Mother’s Day on May 13th – what a date to celebrate! In a way, it’s quite appropriate that we should remember that many lives, including those of a number of mothers and potential mothers, were lost during the riots in Kuala Lumpur in 1969. Let their souls rest in peace and the rest of us move on.

Today we wish to acknowledge the numerous contributions to society made by all mothers everywhere, past and present, single ones included. At the same time, we must also remember that mothers alone cannot make the world. With due respect to the storks, without the active cooperation of fathers in the scheme of the thing called procreation, this world would have been full of humans behaving like fish that change sex in order to multiply. That fs why you must spare a thought for Daddy, still around or not, in your celebration of Mother’s Day.

Happy is the Mum whose children can afford to throw sumptuous dinners for her tonight; some parties started last night. But please spare a thought for those children who cannot afford such luxuries. They have other means to show that they too love their respective mothers.

The form of celebration is immaterial. What’s important is the spirit in which it is given; more significantly is the love and affection shown to Mum, not just at the dinner but at all times. In that sense every day is Mother’s Day.

That’s the best gift for her. The bonus would be the sight and sound of the voices, wails included, of her grandchildren and great-grandchildren. Some lucky mothers have lived to see members of the fourth generation.

Mum’s life struggle starts early, beginning with making a choice: to have a child or not to have one of her own or else to adopt a baby. Once she has made that choice, there is no turning back.

Then begins her struggle – replete with lifelong challenges of all descriptions – from the cradle to the grave.


As Joaquin Miller once wrote:

“The bravest battle that ever was fought;

Shall I tell you where and when?

On the maps of the world you will find it not;

It was fought by the mothers of men.”


For nine months, she is heavy with the baby. She has to be careful with her health; her diet is being shared with the baby. This is the time when she needs full understanding of those around her. She craves for durian when the fruit is not in season or seafood that fs hard to find. A pregnant mother in town goes for regular checks; the rural one may not have such facilities yet. But bring the baby into the world they will.

The moment she first feels the labour pains, she has started on a mission impossible. She has a lot on her mind for the baby – how to look after him or her after birth, at school, at work, even how to choose a spouse or the wedding dress. She wants the best of everything for her child (you). At times, she is fussy and easily irritated. Still, she is your mother who loves and cares for your well-being. So your showering her with gifts once a year is nothing compared to her overflowing daily affection. At the birth of your own child later, she comes into the scene again. That’s a caring Mum. When she cuddles her first grandchild, that is the time she is on cloud nine and her life is worth the pain.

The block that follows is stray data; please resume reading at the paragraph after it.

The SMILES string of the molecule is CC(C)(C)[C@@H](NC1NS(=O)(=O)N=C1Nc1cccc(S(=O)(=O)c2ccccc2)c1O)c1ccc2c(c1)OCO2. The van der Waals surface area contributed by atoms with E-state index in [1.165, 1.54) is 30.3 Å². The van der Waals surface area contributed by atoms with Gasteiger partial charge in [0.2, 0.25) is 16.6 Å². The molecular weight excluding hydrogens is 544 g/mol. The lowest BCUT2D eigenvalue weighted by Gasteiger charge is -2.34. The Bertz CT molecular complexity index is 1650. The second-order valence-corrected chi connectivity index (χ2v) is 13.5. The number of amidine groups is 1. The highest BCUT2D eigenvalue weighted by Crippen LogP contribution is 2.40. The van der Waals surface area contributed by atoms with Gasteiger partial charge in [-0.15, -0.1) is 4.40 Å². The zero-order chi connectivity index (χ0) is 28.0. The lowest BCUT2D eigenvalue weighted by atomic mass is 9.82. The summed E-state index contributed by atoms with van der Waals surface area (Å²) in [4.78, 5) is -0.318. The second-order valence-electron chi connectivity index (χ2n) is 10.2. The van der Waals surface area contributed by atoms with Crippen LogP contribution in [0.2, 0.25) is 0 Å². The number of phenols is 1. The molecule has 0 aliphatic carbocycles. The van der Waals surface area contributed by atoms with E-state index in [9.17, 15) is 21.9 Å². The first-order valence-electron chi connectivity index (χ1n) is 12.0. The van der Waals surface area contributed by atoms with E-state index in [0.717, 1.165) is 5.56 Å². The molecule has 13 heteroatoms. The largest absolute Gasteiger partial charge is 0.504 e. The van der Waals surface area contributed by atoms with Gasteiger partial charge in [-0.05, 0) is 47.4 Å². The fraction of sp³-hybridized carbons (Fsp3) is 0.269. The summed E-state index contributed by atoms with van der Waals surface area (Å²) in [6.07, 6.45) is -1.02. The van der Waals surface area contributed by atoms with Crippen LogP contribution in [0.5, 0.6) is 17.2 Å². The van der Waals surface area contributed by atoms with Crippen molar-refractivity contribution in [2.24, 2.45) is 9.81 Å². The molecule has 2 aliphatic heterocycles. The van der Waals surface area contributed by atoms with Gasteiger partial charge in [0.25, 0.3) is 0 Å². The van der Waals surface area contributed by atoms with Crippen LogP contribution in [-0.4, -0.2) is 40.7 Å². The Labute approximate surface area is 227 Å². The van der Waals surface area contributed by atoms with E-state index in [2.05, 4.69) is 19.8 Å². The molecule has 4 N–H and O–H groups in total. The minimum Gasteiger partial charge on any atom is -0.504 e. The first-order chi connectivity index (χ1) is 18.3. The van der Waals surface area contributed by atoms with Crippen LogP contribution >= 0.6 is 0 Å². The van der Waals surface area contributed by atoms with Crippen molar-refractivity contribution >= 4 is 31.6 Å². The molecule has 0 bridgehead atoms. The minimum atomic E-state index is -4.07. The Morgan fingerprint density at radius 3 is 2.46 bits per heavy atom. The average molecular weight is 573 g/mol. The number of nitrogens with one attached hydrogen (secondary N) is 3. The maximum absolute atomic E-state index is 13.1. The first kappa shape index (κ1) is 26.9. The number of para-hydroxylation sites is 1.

In return, it is your bounden duty to do your best to reciprocate her feelings for you while she is still around. And even after she has gone to join her Creator.

It is amazing that despite all the difficulties that they have to undergo in life, some mothers have overcome all odds; many have made their names in politics introducing reforms and change.

It is said that the hand that rocks the cradle rules the world. For instance, Indira Ghandi, initiated reforms to the system of government in India where once the moguls and the maharajahs were filthy rich while millions of ordinary Indians were dirt poor.

India after Indira is now a world power. When she died of an assassin’s bullet, India lost a mother of democracy.

When Corazon Aquino of the Philippines discovered rampant corruption in high places and the perpetrators went unpunished, she organised people’s power to change government and installed herself as its head.

Of course, mothers like another former Philippines president, Gloria Macapagal-Arroyo, and former Ukrainian Prime Minister Yulia Tymoshenko, are having trouble with the law at the moment.

But that’s the occupational hazard of politics. Still, they are mothers, no matter what happens. Not every mother is perfect; she can’t be. She is only human.

As more and more Malaysian mothers are involved in commerce and industry and many are in politics, let us hope they will spearhead economic, political and social changes which are needed for the betterment of the country and its people in the long run.

For tonight, pamper and entertain Mum by all means. Kiss her for Uncle Di.

Happy Mother’s Day!